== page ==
A small town kid with big dreams

Tournaments : : Story
Sam Brazenas        
Published: Thursday, July 17, 2014

EMERSON, Ga. - It was a great start to the day for Dallas Tigers Arias pitcher Charles King, who brought home a victory in Thursday morning’s playoff game against the Evoshield Canes North 16u team. He had seven solid innings of work where he struck out seven batters, walked two and gave up only one hit. Unfortunately, his goal of pitching a no-hitter was jinxed in the last inning.

“I almost had a no-hitter. I had a no-hitter through seven and then with one out broke it up because I was talking about it in the dugout,” explained King, “so I will never do that again.”

King has only pitched one other time this tournament, and again, gave up no runs in those two innings of work to finish the game. His coach said he has been suffering from some nerve pain in his arm; however, this did not show at all on Thursday.

“He had to fight through that pain a little bit, so his pain threshold went way up today and he fought through it,” explained head coach Steve Arias. “He put himself at peace and said, ‘ok I gotta go out there and do my thing,’ and sure enough, look what happened. He had a great day.”

“I am really composed on the mound,” said King, “I’m usually just calm, collected and I won’t get phased if anything happens.”

King has had practice with overcoming obstacles on the mound. When he was a kid, he had a scare that always haunts him. Fortunately, it never effects his performance.

“When I was in fifth grade, I was throwing and I got hit in the face and ended up breaking my jaw in a comebacker. I was really scared to get back on the mound for a long time, but I finally got over it and I improved a lot my fear of getting hit in the face,” said King.

The 6-foot-4, 185 pound right-hander is ranked No. 151 in Perfect Game’s class of 2016 national rankings. He is ranked the No. 17 pitcher in Texas.

“I’m from a small town and I’m just trying to make my dreams come true. I just keep grinding every day and to be ranked No. 17 is an honor. I’m happy to be up there,” said King.

King said his fastball is his strongest pitch, ranging from 88-90 mph, and that he can throw it “at any place, [on] any count, fast and hard.” He said his go-to pitch on a full count is a high fastball. He is working on the consistency of his slider, which he throws at 88mph, but his changeup is his strongest secondary pitch.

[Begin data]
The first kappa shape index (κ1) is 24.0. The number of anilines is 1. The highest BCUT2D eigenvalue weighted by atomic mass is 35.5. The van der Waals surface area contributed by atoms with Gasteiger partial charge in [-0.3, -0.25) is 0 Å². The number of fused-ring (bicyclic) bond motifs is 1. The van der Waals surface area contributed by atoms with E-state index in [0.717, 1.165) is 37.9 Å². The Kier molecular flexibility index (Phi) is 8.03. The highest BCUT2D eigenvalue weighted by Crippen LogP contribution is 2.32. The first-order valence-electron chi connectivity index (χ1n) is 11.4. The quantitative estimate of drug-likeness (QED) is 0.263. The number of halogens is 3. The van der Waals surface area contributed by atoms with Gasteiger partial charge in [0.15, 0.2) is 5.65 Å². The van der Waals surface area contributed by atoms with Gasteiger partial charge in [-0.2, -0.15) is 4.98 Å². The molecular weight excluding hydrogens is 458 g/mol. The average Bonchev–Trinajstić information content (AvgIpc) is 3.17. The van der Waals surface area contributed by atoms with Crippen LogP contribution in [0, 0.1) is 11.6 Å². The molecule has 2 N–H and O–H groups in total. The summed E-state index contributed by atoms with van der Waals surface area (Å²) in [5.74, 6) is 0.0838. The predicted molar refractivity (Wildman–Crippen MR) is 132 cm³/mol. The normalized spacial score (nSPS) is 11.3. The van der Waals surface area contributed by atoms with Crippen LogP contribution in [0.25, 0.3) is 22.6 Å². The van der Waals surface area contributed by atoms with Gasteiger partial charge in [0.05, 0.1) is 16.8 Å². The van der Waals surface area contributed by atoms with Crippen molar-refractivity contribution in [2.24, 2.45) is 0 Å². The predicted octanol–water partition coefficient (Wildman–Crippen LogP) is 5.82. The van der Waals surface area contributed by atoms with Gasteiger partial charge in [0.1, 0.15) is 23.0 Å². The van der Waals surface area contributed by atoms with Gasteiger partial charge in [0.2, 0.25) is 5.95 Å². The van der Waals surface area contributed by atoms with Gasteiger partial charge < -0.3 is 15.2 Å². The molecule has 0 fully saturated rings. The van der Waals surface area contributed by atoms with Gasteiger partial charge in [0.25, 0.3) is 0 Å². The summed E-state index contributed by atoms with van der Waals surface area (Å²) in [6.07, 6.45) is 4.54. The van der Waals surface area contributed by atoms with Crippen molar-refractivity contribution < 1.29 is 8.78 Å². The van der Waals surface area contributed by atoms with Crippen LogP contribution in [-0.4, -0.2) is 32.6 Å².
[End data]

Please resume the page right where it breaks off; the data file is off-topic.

“[It] is a big drop from my fastball,” explained King. “It’s able to drop and I can run it in and cut it out and it’s a really good pitch for me.”

As of now, King has not committed to any colleges, but has been talking to TCU, Oklahoma State, Duke and a few other schools.

“I’ve got a lot of options. I’m still young, so I’m trying to see what fits me best,” explained King. “I’ll just keep playing and it will come to me when it’s ready.”

King is from Coppell, Texas and attends Coppell high school. He was given the opportunity to throw in game three in their first round of playoffs. In five innings he only gave up two runs. He said it was this past year during a high school scrimmage game when he first hit 90mph on his fastball.

“I had just gotten back from OSU and I was throwing for my high school team in a scrimmage game, and they brought me in to close,” explained King. “I was getting ready and I didn’t think I was going to hit 90 mph, I was thinking I would be in the mid 80s, and my first pitch just jumped out of my hand. My whole dugout was [excited] and when I came in they said, ‘dude you hit like 93 mph.’ It was a good moment. I was smiling from ear to ear.”

King has played for the Dallas Tigers for many years, and his coach has had the opportunity of watching him grow as a player.

“As one of the little guys, we knew he was going to be good when he was younger, he just has to hone in on his skills,” explained Arias. “He’s going to be somebody to look for in the future. Everything is starting to come together now for him.”

Not only does King play travel and high school ball, but after trying out for the 17u National Team development program in August, he will have the opportunity to face more competition with new teammates.

“In August I’ll travel up to North Carolina, all expenses paid, and I’ll play a whole week with the national team,” explained King. “They have scouts and coaches from all over that will help me get better. It’s a big honor to make that team and it’s a great deal and hopefully I’ll make the collegiate team at 18-years-old and I’ll be able to go around the world and play.”

On top of being a stud on the mound, Arias said King is “full of pizzazz,” and a great teammate to have even when he’s not playing.

“He’s the guy in the dugout that keeps everybody loose,” said Arias. “So when he’s not pitching, it’s good to have him in the dugout because he keeps everybody on their edge.”

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